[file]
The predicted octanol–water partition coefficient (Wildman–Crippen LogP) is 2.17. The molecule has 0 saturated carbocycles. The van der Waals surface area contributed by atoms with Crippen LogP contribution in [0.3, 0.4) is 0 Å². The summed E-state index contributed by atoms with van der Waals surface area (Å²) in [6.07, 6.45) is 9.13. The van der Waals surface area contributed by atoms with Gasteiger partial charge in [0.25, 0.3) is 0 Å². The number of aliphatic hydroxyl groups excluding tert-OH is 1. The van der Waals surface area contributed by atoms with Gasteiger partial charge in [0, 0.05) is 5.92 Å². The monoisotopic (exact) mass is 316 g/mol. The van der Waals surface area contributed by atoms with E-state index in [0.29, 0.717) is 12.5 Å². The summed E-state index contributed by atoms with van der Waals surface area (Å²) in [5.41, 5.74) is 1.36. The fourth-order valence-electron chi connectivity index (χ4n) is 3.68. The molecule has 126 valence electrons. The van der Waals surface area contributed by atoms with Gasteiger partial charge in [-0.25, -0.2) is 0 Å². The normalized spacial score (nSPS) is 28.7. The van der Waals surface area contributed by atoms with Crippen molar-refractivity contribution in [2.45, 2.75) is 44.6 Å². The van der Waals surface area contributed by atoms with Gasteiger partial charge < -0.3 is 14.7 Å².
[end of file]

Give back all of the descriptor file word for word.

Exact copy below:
The predicted octanol–water partition coefficient (Wildman–Crippen LogP) is 2.17. The molecule has 0 saturated carbocycles. The van der Waals surface area contributed by atoms with Crippen LogP contribution in [0.3, 0.4) is 0 Å². The summed E-state index contributed by atoms with van der Waals surface area (Å²) in [6.07, 6.45) is 9.13. The van der Waals surface area contributed by atoms with Gasteiger partial charge in [0.25, 0.3) is 0 Å². The number of aliphatic hydroxyl groups excluding tert-OH is 1. The van der Waals surface area contributed by atoms with Gasteiger partial charge in [0, 0.05) is 5.92 Å². The monoisotopic (exact) mass is 316 g/mol. The van der Waals surface area contributed by atoms with E-state index in [0.29, 0.717) is 12.5 Å². The summed E-state index contributed by atoms with van der Waals surface area (Å²) in [5.41, 5.74) is 1.36. The fourth-order valence-electron chi connectivity index (χ4n) is 3.68. The molecule has 126 valence electrons. The van der Waals surface area contributed by atoms with Gasteiger partial charge in [-0.25, -0.2) is 0 Å². The normalized spacial score (nSPS) is 28.7. The van der Waals surface area contributed by atoms with Crippen molar-refractivity contribution in [2.45, 2.75) is 44.6 Å². The van der Waals surface area contributed by atoms with Gasteiger partial charge < -0.3 is 14.7 Å².